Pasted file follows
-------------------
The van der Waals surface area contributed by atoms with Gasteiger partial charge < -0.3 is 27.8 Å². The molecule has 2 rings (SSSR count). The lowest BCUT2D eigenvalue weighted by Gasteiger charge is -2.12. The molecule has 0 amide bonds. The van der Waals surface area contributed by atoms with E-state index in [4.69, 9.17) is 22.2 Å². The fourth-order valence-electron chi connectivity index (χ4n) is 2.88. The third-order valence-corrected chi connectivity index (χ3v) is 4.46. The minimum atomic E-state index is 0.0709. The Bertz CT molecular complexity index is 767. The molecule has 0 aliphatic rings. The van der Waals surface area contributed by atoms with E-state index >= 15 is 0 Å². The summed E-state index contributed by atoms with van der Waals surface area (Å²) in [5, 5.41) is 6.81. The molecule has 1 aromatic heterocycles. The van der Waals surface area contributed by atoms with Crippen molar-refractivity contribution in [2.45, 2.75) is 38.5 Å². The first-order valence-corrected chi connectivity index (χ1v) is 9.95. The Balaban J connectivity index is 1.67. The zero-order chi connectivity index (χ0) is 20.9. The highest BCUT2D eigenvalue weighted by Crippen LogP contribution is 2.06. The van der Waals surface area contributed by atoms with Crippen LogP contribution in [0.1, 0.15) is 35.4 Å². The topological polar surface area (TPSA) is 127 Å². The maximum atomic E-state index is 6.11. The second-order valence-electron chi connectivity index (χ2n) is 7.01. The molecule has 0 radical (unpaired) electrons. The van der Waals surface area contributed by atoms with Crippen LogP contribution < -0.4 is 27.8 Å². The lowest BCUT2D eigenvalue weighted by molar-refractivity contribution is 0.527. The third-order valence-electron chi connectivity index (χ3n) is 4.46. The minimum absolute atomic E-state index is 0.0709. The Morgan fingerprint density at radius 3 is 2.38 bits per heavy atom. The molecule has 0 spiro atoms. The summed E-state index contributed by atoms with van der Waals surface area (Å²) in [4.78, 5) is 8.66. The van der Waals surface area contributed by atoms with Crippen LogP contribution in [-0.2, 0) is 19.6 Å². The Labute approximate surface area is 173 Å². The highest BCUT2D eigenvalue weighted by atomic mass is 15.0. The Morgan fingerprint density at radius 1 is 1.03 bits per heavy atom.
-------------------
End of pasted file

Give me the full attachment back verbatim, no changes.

The van der Waals surface area contributed by atoms with Gasteiger partial charge < -0.3 is 27.8 Å². The molecule has 2 rings (SSSR count). The lowest BCUT2D eigenvalue weighted by Gasteiger charge is -2.12. The molecule has 0 amide bonds. The van der Waals surface area contributed by atoms with E-state index in [4.69, 9.17) is 22.2 Å². The fourth-order valence-electron chi connectivity index (χ4n) is 2.88. The third-order valence-corrected chi connectivity index (χ3v) is 4.46. The minimum atomic E-state index is 0.0709. The Bertz CT molecular complexity index is 767. The molecule has 0 aliphatic rings. The van der Waals surface area contributed by atoms with E-state index >= 15 is 0 Å². The summed E-state index contributed by atoms with van der Waals surface area (Å²) in [5, 5.41) is 6.81. The molecule has 1 aromatic heterocycles. The van der Waals surface area contributed by atoms with Crippen molar-refractivity contribution in [2.45, 2.75) is 38.5 Å². The first-order valence-corrected chi connectivity index (χ1v) is 9.95. The Balaban J connectivity index is 1.67. The zero-order chi connectivity index (χ0) is 20.9. The highest BCUT2D eigenvalue weighted by Crippen LogP contribution is 2.06. The van der Waals surface area contributed by atoms with Crippen LogP contribution in [0.1, 0.15) is 35.4 Å². The topological polar surface area (TPSA) is 127 Å². The maximum atomic E-state index is 6.11. The second-order valence-electron chi connectivity index (χ2n) is 7.01. The molecule has 0 radical (unpaired) electrons. The van der Waals surface area contributed by atoms with Crippen LogP contribution < -0.4 is 27.8 Å². The lowest BCUT2D eigenvalue weighted by molar-refractivity contribution is 0.527. The third-order valence-electron chi connectivity index (χ3n) is 4.46. The minimum absolute atomic E-state index is 0.0709. The Morgan fingerprint density at radius 3 is 2.38 bits per heavy atom. The molecule has 0 spiro atoms. The summed E-state index contributed by atoms with van der Waals surface area (Å²) in [4.78, 5) is 8.66. The van der Waals surface area contributed by atoms with Crippen LogP contribution in [-0.2, 0) is 19.6 Å². The Labute approximate surface area is 173 Å². The highest BCUT2D eigenvalue weighted by atomic mass is 15.0. The Morgan fingerprint density at radius 1 is 1.03 bits per heavy atom.